It sounds unbelievable but many young women and girls in Teesside are unable to afford sanitary products, often using newspapers and cardboard as a replacement.
A recent survey found that 1 in 10 cannot afford menstrual products and many of them are missing school and work because of this.
Karen Beck, a volunteer at The White Feather Project in North Ormesby, is now handing out free sanitary products to anyone who needs help. “Anyone can just come in,” she says. “No questions asked. You want some? Come and get them.”
The White Feather Project opened up their pop up shop at St Alphonsus Church Hall in North Ormesby. Their mission is to help the local community eliminate food poverty but they have found other struggles in the area.
A Facebook group called ‘Teesside Help’ approached the charity after they encountered an increasing amount of people needing tampons and pads.
Talie Norfolk, a moderator of the group, says, “Women don’t choose to have periods but monthly we pay a lot of money because of it. It’s a problem that has existed for a long time that has now been highlighted by Covid-19.”
Sanitary products currently have 5% VAT added to their price, but this is subject to change after the Brexit transition period. The tax is currently donated to women’s charities due to a petition that started in 2015, gaining around 310,000 signatures.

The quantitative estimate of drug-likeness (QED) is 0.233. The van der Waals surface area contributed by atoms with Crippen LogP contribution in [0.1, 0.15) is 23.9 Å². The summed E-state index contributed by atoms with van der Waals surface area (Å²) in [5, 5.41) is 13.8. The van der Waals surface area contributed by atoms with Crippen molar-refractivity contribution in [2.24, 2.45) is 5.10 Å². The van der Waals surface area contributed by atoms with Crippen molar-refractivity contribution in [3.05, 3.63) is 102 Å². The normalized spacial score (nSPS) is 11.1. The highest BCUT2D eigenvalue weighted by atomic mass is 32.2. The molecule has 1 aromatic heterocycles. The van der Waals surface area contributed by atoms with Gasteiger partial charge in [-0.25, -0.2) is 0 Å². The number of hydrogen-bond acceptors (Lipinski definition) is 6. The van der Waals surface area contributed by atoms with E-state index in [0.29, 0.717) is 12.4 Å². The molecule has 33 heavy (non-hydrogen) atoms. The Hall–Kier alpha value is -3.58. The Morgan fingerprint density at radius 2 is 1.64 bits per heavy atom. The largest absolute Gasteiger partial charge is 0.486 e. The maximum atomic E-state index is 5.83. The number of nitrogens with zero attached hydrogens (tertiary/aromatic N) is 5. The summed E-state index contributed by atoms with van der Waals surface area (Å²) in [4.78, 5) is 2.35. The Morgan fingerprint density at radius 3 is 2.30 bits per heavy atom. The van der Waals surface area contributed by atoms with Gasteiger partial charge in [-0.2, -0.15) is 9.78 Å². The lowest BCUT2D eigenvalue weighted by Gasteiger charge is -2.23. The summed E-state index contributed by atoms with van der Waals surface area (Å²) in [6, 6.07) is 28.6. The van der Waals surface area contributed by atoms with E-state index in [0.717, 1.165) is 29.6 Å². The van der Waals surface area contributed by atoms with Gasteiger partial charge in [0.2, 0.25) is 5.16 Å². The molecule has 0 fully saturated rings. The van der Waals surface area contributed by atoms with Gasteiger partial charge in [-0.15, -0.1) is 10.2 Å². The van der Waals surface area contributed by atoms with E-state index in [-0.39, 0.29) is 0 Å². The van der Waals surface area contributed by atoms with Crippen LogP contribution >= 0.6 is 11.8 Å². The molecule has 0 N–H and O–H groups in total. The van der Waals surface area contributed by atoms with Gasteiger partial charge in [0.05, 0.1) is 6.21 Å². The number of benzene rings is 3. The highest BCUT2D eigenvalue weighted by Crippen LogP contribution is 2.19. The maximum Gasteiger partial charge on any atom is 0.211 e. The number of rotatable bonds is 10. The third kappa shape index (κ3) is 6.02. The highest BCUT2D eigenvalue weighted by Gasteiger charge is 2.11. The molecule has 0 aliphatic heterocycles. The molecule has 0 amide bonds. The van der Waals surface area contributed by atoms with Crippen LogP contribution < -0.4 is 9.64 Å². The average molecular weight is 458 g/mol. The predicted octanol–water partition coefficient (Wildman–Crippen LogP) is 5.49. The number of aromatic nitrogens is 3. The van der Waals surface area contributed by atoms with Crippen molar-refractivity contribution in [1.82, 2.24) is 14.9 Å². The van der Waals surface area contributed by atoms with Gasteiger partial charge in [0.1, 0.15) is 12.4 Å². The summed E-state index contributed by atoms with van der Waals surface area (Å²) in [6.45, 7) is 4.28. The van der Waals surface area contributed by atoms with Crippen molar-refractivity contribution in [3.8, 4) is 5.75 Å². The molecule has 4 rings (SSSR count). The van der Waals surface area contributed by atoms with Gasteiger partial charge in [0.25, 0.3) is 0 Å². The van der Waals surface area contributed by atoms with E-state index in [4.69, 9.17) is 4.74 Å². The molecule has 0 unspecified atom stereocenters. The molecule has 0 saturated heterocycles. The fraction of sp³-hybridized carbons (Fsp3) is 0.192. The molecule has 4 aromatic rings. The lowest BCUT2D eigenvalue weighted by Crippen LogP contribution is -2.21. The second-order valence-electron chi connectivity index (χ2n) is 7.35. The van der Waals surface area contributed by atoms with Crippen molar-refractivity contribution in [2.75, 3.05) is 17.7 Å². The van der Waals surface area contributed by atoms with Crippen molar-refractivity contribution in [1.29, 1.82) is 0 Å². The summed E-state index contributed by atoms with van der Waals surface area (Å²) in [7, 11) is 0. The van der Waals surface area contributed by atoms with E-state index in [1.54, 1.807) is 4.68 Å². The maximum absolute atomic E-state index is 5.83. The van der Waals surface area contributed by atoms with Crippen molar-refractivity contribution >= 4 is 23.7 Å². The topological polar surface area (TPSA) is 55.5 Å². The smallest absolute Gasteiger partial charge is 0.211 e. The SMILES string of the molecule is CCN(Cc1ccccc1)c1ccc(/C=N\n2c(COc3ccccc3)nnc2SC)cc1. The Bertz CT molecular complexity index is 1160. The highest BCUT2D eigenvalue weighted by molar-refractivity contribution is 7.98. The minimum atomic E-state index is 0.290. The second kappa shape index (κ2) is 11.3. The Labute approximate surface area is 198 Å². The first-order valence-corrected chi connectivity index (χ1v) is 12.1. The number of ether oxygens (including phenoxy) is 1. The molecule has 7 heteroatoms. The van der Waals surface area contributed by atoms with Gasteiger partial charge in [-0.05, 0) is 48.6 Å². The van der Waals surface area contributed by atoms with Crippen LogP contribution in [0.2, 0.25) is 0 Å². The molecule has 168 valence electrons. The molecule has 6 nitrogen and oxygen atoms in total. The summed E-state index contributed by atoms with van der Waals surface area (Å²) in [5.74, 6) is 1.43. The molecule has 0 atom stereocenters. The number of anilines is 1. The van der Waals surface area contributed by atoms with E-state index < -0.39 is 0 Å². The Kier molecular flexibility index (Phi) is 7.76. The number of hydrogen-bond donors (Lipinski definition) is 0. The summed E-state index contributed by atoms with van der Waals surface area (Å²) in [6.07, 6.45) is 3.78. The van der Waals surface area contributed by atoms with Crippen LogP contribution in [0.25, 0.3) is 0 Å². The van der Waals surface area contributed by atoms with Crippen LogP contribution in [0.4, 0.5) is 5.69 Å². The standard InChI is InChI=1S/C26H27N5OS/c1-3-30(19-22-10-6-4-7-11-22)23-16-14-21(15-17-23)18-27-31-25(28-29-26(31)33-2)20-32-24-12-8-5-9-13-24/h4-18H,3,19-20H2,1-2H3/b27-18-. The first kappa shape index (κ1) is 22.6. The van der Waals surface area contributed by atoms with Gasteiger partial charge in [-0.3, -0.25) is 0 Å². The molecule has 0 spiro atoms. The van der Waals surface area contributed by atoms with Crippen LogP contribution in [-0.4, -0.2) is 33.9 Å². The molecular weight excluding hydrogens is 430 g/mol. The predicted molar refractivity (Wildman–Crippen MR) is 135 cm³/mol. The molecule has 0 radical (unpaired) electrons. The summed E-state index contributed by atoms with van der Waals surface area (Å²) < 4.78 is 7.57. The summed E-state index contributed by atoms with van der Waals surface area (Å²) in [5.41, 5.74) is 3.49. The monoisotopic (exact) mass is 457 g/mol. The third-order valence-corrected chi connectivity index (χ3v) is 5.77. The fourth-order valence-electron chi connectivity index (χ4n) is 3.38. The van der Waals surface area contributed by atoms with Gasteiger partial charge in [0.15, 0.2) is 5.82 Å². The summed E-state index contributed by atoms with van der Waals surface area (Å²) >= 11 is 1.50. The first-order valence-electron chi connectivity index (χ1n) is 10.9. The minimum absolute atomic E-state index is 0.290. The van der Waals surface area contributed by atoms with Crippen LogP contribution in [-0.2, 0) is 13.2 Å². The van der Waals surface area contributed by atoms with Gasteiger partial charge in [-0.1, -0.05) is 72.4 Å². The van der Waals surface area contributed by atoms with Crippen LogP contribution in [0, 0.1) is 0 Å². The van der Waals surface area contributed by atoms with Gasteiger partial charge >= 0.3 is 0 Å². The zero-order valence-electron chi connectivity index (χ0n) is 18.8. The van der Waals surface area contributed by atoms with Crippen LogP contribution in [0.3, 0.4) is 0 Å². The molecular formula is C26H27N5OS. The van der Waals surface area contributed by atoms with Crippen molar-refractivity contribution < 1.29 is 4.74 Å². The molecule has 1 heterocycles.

Due to the cost of the products and the VAT, many people are unable to afford the necessary products. They have to go without or find a replacement which is often uncomfortable and unhygienic for them.
Karen and her team of volunteers are working endlessly to help the people of Teesside. Within two weeks of the project’s launch, they helped twenty women who needed this kind of support.
It’s clear to see that they are passionate about their work and the community they live in. They beamed with pride as we discussed the help they have received.
“We went to local shops,” Karen explains, “and we received a lot of donations. The shops have also placed baskets in their stores for anyone to go and donate. Everyone has been so generous and it’s amazing how Teesside has come together.”
But their work doesn’t stop there. They are wanting to collaborate with schools and councils to provide not only free sanitary products but also educate young girls as well as boys on periods.
Lynn Davies, who is also another volunteer, says, “Some workplaces aren’t accepting about the pain management – it’s not normalised in society. I’ve seen women lose jobs because of it. In schools, you are taught how to put a condom on a banana but not how to use sanitary products.”
This group of women are determined to make a change in Teesside, to provide and educate both men and women on periods and highlight the issues of period poverty.
The White Feather Project can be found at:
St Alphonsus Church Hall,
95 Westbourne Grove
They’re open Monday to Friday 11am to 1pm.